How to Market Your Language Program – Idea #3 – Set reasonable goals

Use the SMART approach to reach marketing goals for your language or literacy program:

Specific – For many language and literacy programs increasing enrollments is a general goal. Make it specific by knowing how many students you have had in the past 3-5 years. If you do not know how many students you had enrolled in your courses over the past year (or 2 or 5), now is the time to find out. This is the kind of information you want at your fingertips so that when you are conversing with colleagues and business associates, you can mention both your current enrollment and your plans to increase it. From there you can set a specific target for increasing your enrollments.

Measurable – A Generally a 10% to 20% growth rate per year is an attainable goal for increasing student enrollments, providing there are no market crashes or other circumstances outside your control that could affect this growth. So, if you currently had 200 students, you could set your goal to 220 or 240 students.

Attainable – If you set the bar too high, you won’t be able to reach your goal. I have found that many “higher ups” in educational institutions insist on goals that are not easily attainable. One university language program director told me that the institution’s V.P. had imposed a goal of 300% increase in ESL enrollments in one academic year, or the program would shut down. Setting this kind of goal sends people (especially program staff) off into a panic. You can set goals, high and still keep them attainable. They key is motivation. In order for goals to be reached, people must believe they can be reached. Your staff have to be motivated to reach the bar you set for them. Ask yourself if the goals you have set motivate your staff to try and reach them. If the answer is yes, your goal is attainable.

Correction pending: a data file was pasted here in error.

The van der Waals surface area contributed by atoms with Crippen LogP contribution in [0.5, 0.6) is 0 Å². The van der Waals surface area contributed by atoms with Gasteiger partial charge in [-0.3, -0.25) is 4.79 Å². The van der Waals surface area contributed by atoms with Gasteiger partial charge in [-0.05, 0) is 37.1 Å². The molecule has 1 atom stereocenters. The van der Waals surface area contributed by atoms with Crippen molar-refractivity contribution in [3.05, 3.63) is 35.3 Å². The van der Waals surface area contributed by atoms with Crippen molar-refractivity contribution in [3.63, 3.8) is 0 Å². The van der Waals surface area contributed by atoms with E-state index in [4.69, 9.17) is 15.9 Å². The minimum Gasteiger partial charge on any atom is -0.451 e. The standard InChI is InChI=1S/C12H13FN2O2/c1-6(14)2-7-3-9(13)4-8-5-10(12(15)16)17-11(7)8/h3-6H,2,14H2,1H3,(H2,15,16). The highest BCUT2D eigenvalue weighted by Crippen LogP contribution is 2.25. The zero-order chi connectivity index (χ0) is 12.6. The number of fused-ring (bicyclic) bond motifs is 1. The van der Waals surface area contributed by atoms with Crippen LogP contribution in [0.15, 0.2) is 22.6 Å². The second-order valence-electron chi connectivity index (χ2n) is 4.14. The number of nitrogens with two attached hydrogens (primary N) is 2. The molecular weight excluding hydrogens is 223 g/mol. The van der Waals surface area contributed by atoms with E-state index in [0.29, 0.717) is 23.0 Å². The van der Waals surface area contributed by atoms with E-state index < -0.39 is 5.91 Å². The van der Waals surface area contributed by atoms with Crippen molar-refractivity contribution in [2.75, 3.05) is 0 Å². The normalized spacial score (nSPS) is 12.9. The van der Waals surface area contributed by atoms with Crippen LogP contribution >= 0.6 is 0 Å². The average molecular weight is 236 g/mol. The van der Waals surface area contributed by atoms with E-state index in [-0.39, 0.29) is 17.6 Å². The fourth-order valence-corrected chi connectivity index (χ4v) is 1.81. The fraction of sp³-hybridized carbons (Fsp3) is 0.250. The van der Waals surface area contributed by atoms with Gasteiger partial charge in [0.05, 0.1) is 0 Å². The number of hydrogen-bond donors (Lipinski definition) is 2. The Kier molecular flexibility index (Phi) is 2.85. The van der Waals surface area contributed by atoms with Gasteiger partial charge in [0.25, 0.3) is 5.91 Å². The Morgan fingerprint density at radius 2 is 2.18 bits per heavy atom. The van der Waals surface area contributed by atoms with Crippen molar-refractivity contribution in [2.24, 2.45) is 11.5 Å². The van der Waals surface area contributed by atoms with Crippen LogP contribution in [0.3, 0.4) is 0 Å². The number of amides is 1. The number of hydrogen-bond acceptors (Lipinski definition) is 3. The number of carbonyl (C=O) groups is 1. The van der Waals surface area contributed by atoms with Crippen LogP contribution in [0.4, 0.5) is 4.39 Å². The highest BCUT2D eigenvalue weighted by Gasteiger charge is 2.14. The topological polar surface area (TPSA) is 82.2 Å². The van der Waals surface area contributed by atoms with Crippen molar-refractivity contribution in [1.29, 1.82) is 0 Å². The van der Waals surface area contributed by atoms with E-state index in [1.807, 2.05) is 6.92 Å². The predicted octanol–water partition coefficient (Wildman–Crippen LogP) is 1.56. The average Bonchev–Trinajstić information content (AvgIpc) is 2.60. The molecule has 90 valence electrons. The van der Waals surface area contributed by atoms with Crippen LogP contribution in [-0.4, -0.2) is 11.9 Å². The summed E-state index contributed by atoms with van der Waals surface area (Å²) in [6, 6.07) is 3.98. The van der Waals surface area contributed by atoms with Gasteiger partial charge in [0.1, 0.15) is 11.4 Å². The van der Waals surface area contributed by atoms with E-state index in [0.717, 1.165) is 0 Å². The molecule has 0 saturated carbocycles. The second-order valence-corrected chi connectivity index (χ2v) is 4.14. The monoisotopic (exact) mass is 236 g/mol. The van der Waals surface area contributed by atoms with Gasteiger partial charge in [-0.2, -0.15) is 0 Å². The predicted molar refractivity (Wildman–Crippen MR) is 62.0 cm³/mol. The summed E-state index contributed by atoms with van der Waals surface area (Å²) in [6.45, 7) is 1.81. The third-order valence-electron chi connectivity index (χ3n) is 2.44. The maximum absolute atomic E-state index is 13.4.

Realistic – A realistic goal is one you can reach within a given time frame. If there were currently 10 students registered in your program, it would be unlikely that you could raise that to 1000 students in one year. Generally, the smaller your program, the more capacity for growth you have. It would not be unreasonable to expect a 100% increase in enrollment in one year if your program had only 10 students. However, if you are already at 200+ students per year, you will need to set a realistic goal for growth through your marketing program.

Imagine saying to your colleague, “Last year, we had 150 students. Our strategic marketing plan includes a 10% growth rate. We are expecting to reach 165 students enrolled before the end of the year.” Doesn’t that sound good? Well, that could be you talking in your next business encounter, providing you have your figures straight. That 10-second elevator speech is powerful, clear and conveys strong leadership.

Timely – Set a time frame for figuring out your goals. This can be by calendar year, academic year, semester or month. The time frame itself is less important than your consistency in using it as a measuring tool. For educational programs, yearly goals are common.

For the first year, set modest goals for your marketing program. Let your entire administrative team and teaching staff know what the program’s goals are. An example might be, “Did you know that last year we had 200 students enrolled in our program? It is our goal to increase that number by 20% this year. We’re going for a total enrollment of 240 students and two extra classes. Ask us how you can help!”

This post is adapted from an excerpt from 101 Ways to Market Your Language Program


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Sarah Elaine Eaton is a faculty member in the Werklund School of Education, University of Calgary, Canada.


2 Responses to How to Market Your Language Program – Idea #3 – Set reasonable goals

  1. Lindsay Winter says:

    I love this goal setting framework! I first learned it in a Kinesiology class in regards to fitness and lifestyle goals, but feel that it can be applicable to many areas of life.

  2. Hm hm.. that’s very interessting but actually i have a hard time determining it… wonder how others think about this..

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